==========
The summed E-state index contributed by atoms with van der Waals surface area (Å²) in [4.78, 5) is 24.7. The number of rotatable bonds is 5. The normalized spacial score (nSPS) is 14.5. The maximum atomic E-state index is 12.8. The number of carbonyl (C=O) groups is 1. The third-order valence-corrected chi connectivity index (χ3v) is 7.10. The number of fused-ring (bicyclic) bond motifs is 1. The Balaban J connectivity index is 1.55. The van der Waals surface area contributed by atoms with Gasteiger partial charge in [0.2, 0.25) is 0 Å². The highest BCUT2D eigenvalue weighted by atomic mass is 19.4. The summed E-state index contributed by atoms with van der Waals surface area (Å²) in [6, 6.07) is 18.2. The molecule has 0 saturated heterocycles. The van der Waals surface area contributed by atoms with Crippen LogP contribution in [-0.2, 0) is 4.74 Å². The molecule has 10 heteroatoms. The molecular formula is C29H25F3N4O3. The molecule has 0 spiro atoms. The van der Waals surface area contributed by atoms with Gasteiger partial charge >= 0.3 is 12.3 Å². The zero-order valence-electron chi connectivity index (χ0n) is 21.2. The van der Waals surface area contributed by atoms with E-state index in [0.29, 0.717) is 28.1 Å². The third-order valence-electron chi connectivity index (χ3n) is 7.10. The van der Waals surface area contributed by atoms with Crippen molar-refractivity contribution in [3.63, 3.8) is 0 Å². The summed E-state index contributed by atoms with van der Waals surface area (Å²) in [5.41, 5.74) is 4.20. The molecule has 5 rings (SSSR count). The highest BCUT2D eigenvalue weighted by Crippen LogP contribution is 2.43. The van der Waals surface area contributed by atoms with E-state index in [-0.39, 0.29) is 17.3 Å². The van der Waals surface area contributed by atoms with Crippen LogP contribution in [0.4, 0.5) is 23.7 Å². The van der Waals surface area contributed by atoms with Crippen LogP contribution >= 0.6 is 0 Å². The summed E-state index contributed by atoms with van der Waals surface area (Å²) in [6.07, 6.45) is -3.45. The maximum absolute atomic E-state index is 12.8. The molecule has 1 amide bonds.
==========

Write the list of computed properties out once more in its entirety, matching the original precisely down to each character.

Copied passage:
The summed E-state index contributed by atoms with van der Waals surface area (Å²) in [4.78, 5) is 24.7. The number of rotatable bonds is 5. The normalized spacial score (nSPS) is 14.5. The maximum atomic E-state index is 12.8. The number of carbonyl (C=O) groups is 1. The third-order valence-corrected chi connectivity index (χ3v) is 7.10. The number of fused-ring (bicyclic) bond motifs is 1. The Balaban J connectivity index is 1.55. The van der Waals surface area contributed by atoms with Gasteiger partial charge in [0.2, 0.25) is 0 Å². The highest BCUT2D eigenvalue weighted by atomic mass is 19.4. The summed E-state index contributed by atoms with van der Waals surface area (Å²) in [6, 6.07) is 18.2. The molecule has 0 saturated heterocycles. The van der Waals surface area contributed by atoms with Crippen LogP contribution in [-0.2, 0) is 4.74 Å². The molecule has 10 heteroatoms. The molecular formula is C29H25F3N4O3. The molecule has 0 spiro atoms. The van der Waals surface area contributed by atoms with Gasteiger partial charge >= 0.3 is 12.3 Å². The zero-order valence-electron chi connectivity index (χ0n) is 21.2. The van der Waals surface area contributed by atoms with E-state index in [0.29, 0.717) is 28.1 Å². The third-order valence-electron chi connectivity index (χ3n) is 7.10. The van der Waals surface area contributed by atoms with Crippen molar-refractivity contribution in [3.63, 3.8) is 0 Å². The summed E-state index contributed by atoms with van der Waals surface area (Å²) in [5.41, 5.74) is 4.20. The molecule has 5 rings (SSSR count). The highest BCUT2D eigenvalue weighted by Crippen LogP contribution is 2.43. The van der Waals surface area contributed by atoms with E-state index in [-0.39, 0.29) is 17.3 Å². The van der Waals surface area contributed by atoms with Crippen LogP contribution in [0.4, 0.5) is 23.7 Å². The van der Waals surface area contributed by atoms with Crippen LogP contribution >= 0.6 is 0 Å². The summed E-state index contributed by atoms with van der Waals surface area (Å²) in [6.07, 6.45) is -3.45. The maximum absolute atomic E-state index is 12.8. The molecule has 1 amide bonds.